Our next adventures will have us continuing to cruise south, including stops in Guadeloupe, Dominica, Martinique and St. Lucia. We will continue to post as both internet and time allow. In the meantime, wishing a very happy Mother’s Day to the most wonderful and inspirational woman I know, my Mom! We are looking forward to seeing you very soon.


Pet Import Requirements in the Caribbean

Patton driving the dinghy

Patton driving the dinghy

We have been receiving a lot of inquiries through our site recently about the customs and immigration issues associated with bringing our Cocker Spaniel “Patton” along with us as we have cruised throughout the Caribbean. As such, we have updated Patton’s page to include a compilation of helpful contact details and information for various island nations that we have visited in the Caribbean over the last year and a half (2014 – 2016). For those interested in cruising the Caribbean with their four legged friends check out Patton’s page under the “About Us – Patton – Customs and Immigration” on the header above or visit: or send us a reply message below.

Montserrat, active volcano

St. Kitts, Montserrat and Deshaies, Guadeloupe

Our first leg south of Statia took us along the west coast of St.Kitts, providing us with spectacular views of yet another island created by massive, now dormant volcanoes. We elected to spend the night anchored in Majors Bay on the southwest tip of St. Kitts. We had the entire bay to ourselves where we enjoyed spectacular views across the Narrows (the passage that separates St. Kitts from her southern neighbor, Nevis).


At first light we were underway for what would be one of our longer passages in the past several months (85 nautical miles). We ran southeast, passing just to the west of Montserrat. Montserrat is an island with a still active volcano that has devastated this small island nation. From the late 1990’s until present day the volcano on Montserrat has repeatedly errupted, completely destroying the capital city of Plymouth.


Montserrat active volcano, Plymouth rooftops on the bottom left

Montserrat ACTIVE volcano, Plymouth rooftops on the bottom left

As a result, the island population has been reduced by over 50% as the people have found it increasingly difficult to live quite literally in the shadow of an active volcano. The day that we passed offshore, the volcano was in an active state which resulted in a marine exclusion zone being established. The net result for us was we had to remain at least 2 miles offshore as we passed by. That said, our view was still unbelievable. We could see the rooftops of the now abandoned town of Plymouth sticking up out of the lava and ash flows that buried the entire town. The volcano was spewing ash and smoke and when we went outside to take a few photos, we came back in covered in ash. It was a first hand look at the awesome and sometimes devastating power of mother nature.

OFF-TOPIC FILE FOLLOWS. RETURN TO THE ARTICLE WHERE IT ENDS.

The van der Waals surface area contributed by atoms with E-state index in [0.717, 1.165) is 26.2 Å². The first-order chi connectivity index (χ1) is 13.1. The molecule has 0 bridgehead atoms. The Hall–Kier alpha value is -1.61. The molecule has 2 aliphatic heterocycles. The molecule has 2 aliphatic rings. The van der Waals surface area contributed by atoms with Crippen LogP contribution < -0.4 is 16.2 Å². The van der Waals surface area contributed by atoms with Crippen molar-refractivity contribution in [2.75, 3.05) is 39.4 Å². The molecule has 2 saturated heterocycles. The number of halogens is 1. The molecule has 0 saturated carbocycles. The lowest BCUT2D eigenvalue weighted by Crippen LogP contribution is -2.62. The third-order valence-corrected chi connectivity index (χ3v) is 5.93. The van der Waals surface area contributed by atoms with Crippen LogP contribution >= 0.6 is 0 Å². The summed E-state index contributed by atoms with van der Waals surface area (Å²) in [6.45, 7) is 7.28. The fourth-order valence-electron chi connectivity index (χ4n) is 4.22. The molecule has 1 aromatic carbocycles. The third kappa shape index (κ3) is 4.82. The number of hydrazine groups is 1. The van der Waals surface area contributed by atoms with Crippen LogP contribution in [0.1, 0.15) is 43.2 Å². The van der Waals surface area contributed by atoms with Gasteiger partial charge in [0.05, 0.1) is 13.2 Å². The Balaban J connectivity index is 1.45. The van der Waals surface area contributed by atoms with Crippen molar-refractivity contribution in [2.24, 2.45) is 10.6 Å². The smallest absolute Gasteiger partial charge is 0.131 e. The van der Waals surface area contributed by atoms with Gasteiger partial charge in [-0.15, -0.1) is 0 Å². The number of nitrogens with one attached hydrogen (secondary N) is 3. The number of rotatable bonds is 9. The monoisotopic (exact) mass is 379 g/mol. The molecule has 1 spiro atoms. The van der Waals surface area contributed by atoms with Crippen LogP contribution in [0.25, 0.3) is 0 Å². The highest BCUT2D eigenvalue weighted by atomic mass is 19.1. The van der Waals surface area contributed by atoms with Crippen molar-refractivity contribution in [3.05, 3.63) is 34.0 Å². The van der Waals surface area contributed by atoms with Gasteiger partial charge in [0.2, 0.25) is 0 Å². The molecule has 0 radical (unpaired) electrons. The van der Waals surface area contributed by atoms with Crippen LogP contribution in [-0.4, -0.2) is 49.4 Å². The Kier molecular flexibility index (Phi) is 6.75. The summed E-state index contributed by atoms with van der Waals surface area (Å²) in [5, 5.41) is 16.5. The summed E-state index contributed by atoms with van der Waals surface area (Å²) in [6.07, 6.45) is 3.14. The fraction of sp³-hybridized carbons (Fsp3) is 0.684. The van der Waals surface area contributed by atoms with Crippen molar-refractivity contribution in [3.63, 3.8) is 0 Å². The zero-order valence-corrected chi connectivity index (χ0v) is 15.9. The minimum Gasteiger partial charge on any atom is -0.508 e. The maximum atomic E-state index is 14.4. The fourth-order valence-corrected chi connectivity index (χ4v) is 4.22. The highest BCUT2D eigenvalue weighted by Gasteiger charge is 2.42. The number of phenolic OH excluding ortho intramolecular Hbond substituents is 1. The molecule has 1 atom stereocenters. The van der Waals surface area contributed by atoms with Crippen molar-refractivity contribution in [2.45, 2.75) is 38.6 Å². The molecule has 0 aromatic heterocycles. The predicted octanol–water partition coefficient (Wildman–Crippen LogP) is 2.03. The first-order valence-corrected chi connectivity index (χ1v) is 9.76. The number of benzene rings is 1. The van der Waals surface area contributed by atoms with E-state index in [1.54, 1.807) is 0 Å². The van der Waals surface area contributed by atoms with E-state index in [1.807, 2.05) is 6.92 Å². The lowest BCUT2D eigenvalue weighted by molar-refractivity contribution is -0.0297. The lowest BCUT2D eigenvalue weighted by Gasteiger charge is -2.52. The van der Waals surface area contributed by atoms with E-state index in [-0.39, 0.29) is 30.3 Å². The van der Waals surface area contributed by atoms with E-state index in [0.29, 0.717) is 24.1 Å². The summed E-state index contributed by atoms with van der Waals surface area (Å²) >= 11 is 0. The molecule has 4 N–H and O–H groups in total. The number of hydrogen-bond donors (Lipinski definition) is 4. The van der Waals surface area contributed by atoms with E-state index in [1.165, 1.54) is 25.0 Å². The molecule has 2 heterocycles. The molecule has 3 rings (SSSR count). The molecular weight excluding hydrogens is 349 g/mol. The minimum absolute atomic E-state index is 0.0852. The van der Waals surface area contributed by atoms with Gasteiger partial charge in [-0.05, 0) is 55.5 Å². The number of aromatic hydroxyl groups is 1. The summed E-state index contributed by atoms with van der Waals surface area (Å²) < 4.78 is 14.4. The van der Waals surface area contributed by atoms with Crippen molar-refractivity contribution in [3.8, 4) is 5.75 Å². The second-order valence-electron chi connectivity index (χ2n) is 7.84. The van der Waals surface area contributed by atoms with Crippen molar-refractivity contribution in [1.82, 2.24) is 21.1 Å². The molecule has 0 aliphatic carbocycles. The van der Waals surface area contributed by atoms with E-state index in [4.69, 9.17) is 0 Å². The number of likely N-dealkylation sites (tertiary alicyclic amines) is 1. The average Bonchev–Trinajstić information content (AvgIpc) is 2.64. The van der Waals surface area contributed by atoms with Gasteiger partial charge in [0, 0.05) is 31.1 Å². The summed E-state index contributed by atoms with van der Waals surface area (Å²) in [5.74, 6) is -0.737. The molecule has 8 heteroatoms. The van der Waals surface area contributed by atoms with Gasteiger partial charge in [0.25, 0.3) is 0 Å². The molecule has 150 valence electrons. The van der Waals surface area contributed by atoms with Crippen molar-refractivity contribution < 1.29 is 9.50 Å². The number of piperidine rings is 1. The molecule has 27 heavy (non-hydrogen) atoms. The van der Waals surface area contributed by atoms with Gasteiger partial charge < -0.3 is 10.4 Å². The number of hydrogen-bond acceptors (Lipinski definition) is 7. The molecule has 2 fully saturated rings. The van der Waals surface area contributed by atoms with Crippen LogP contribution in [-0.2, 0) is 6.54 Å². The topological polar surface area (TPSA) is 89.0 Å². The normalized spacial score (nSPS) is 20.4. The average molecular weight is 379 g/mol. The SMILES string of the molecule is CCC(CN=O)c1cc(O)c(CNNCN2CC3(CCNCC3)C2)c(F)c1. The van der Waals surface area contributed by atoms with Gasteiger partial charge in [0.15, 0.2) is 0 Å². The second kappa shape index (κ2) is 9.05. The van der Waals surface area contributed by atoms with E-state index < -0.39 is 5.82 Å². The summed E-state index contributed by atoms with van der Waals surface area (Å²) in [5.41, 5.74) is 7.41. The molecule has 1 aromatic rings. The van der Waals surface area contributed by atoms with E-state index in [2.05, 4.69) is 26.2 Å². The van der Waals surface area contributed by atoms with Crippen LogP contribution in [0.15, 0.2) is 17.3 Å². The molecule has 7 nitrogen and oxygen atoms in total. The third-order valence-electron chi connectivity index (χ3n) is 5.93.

Montserrat active volcano ash & lava flow

Montserrat ACTIVE  volcano ash & lava flow

As we put Montserrat astern we still had about 40 miles of open ocean to run to get to our next stop, Deshaies, Guadeloupe. The seas were a managable 4-5 ft as we continued on our journey down island. Since we are approaching the beginning of hurricane season, the routes that we are choosing are heavily travelled by fellow cruisers, all making their way towards Grenada. On this day, we passed no fewer than 10 sailboats heading the same way as us. Once in a while we will see a fellow power boater, usually a trawler but the vast majority of boats this far south are sailboats.

Ronan hoisting the courtesy flag, Deshaies, Guadeloupe

Ronan hoisting the courtesy flag, Deshaies, Guadeloupe

After a long day (about 10 hrs underway) we arrived in Deshaies, Guadeloupe. What a quaint, pleasant surprise we have found this French fishing village to be. It has one of the most sheltered harbors that we have stayed in to date. The town itself has a very French small town feel to it. It is difficult to find anyone who speaks English and unfortunately, it seems that the two years of French that Theresa took in college have completely abandoned her so we have had to revert to sign language and the amused patience of the locals as we try to communicate our needs to them. There are many restaurants and open air markets lining the main street.

Deshaies, Guadeloupe

Deshaies, Guadeloupe

The harbor is full of cruising boats from many different countries (This morning, I counted 42 boats, mostly flying the French flag, a couple from Great Britain and Spain. We are the only American boat in the harbor). We have enjoyed Deshaies so much that we have elected to spend an extra day here before continuing our journey south. When we depart here we will make a short trip to the southern tip of Guadeloupe where we will refuel, then head south for our next island country, Martinique.